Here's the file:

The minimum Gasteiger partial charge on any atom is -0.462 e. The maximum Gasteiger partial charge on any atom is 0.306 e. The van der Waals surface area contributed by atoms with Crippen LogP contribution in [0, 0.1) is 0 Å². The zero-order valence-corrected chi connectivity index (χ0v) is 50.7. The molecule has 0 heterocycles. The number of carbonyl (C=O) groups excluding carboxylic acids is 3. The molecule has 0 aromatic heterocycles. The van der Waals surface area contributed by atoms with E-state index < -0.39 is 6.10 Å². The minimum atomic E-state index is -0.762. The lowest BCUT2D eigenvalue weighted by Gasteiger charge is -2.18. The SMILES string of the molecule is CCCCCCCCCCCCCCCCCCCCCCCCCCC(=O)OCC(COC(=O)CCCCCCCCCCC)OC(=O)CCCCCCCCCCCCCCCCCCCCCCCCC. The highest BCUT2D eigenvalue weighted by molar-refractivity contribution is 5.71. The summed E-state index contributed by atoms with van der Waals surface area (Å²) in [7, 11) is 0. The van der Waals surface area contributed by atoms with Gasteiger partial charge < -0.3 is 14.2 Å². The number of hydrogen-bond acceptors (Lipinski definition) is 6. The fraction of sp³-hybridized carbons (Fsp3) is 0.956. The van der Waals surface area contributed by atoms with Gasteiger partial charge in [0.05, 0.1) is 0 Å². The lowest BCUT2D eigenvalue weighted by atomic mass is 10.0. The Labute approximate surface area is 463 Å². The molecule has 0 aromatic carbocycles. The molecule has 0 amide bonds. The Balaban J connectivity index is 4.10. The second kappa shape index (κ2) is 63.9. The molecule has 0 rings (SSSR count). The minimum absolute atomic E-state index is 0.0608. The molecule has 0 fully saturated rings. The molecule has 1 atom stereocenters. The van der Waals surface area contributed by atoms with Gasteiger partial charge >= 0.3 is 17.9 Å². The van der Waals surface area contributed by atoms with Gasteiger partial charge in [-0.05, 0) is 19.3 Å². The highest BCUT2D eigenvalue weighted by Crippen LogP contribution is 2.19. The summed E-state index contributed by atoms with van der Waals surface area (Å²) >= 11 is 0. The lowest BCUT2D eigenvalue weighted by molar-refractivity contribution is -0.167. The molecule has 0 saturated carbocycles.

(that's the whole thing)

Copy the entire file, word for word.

The minimum Gasteiger partial charge on any atom is -0.462 e. The maximum Gasteiger partial charge on any atom is 0.306 e. The van der Waals surface area contributed by atoms with Crippen LogP contribution in [0, 0.1) is 0 Å². The zero-order valence-corrected chi connectivity index (χ0v) is 50.7. The molecule has 0 heterocycles. The number of carbonyl (C=O) groups excluding carboxylic acids is 3. The molecule has 0 aromatic heterocycles. The van der Waals surface area contributed by atoms with E-state index < -0.39 is 6.10 Å². The minimum atomic E-state index is -0.762. The lowest BCUT2D eigenvalue weighted by Gasteiger charge is -2.18. The SMILES string of the molecule is CCCCCCCCCCCCCCCCCCCCCCCCCCC(=O)OCC(COC(=O)CCCCCCCCCCC)OC(=O)CCCCCCCCCCCCCCCCCCCCCCCCC. The highest BCUT2D eigenvalue weighted by molar-refractivity contribution is 5.71. The summed E-state index contributed by atoms with van der Waals surface area (Å²) in [7, 11) is 0. The van der Waals surface area contributed by atoms with Gasteiger partial charge < -0.3 is 14.2 Å². The number of hydrogen-bond acceptors (Lipinski definition) is 6. The fraction of sp³-hybridized carbons (Fsp3) is 0.956. The van der Waals surface area contributed by atoms with Gasteiger partial charge in [0.05, 0.1) is 0 Å². The lowest BCUT2D eigenvalue weighted by atomic mass is 10.0. The Labute approximate surface area is 463 Å². The molecule has 0 aromatic carbocycles. The molecule has 0 amide bonds. The Balaban J connectivity index is 4.10. The second kappa shape index (κ2) is 63.9. The molecule has 0 rings (SSSR count). The minimum absolute atomic E-state index is 0.0608. The molecule has 0 fully saturated rings. The molecule has 1 atom stereocenters. The van der Waals surface area contributed by atoms with Gasteiger partial charge >= 0.3 is 17.9 Å². The van der Waals surface area contributed by atoms with Gasteiger partial charge in [-0.05, 0) is 19.3 Å². The highest BCUT2D eigenvalue weighted by Crippen LogP contribution is 2.19. The summed E-state index contributed by atoms with van der Waals surface area (Å²) >= 11 is 0. The lowest BCUT2D eigenvalue weighted by molar-refractivity contribution is -0.167. The molecule has 0 saturated carbocycles.